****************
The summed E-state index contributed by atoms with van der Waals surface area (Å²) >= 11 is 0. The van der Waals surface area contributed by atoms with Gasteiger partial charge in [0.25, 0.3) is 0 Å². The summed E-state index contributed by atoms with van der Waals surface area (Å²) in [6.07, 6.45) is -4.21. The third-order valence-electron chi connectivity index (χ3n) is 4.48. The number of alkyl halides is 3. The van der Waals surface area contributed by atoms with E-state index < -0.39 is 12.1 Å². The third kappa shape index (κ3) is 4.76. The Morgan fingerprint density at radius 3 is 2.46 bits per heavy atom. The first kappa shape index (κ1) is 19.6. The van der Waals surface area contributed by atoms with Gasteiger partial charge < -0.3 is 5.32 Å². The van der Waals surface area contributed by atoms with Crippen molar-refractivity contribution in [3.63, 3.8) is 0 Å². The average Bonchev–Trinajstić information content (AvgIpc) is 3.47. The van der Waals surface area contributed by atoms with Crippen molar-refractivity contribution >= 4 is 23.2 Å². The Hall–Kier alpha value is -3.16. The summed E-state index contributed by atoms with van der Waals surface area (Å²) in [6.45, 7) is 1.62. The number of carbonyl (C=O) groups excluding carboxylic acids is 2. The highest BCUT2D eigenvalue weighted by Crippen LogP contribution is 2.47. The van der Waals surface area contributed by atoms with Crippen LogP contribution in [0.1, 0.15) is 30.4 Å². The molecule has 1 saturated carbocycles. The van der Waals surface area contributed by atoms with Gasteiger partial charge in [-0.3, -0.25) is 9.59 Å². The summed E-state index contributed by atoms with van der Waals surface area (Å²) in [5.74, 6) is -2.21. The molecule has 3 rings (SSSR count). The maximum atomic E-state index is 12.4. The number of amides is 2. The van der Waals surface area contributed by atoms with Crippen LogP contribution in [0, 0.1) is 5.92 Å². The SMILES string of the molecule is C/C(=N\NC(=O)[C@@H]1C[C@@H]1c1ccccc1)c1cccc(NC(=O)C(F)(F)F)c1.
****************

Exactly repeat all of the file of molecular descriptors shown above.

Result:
The summed E-state index contributed by atoms with van der Waals surface area (Å²) >= 11 is 0. The van der Waals surface area contributed by atoms with Gasteiger partial charge in [0.25, 0.3) is 0 Å². The summed E-state index contributed by atoms with van der Waals surface area (Å²) in [6.07, 6.45) is -4.21. The third-order valence-electron chi connectivity index (χ3n) is 4.48. The number of alkyl halides is 3. The van der Waals surface area contributed by atoms with E-state index < -0.39 is 12.1 Å². The third kappa shape index (κ3) is 4.76. The Morgan fingerprint density at radius 3 is 2.46 bits per heavy atom. The first kappa shape index (κ1) is 19.6. The van der Waals surface area contributed by atoms with Gasteiger partial charge < -0.3 is 5.32 Å². The van der Waals surface area contributed by atoms with Crippen molar-refractivity contribution in [3.63, 3.8) is 0 Å². The average Bonchev–Trinajstić information content (AvgIpc) is 3.47. The van der Waals surface area contributed by atoms with Crippen molar-refractivity contribution >= 4 is 23.2 Å². The Hall–Kier alpha value is -3.16. The summed E-state index contributed by atoms with van der Waals surface area (Å²) in [6.45, 7) is 1.62. The number of carbonyl (C=O) groups excluding carboxylic acids is 2. The highest BCUT2D eigenvalue weighted by Crippen LogP contribution is 2.47. The van der Waals surface area contributed by atoms with Crippen LogP contribution in [0.1, 0.15) is 30.4 Å². The molecule has 1 saturated carbocycles. The van der Waals surface area contributed by atoms with Gasteiger partial charge in [-0.3, -0.25) is 9.59 Å². The summed E-state index contributed by atoms with van der Waals surface area (Å²) in [5.74, 6) is -2.21. The molecule has 3 rings (SSSR count). The maximum atomic E-state index is 12.4. The number of amides is 2. The van der Waals surface area contributed by atoms with Crippen LogP contribution in [0, 0.1) is 5.92 Å². The SMILES string of the molecule is C/C(=N\NC(=O)[C@@H]1C[C@@H]1c1ccccc1)c1cccc(NC(=O)C(F)(F)F)c1.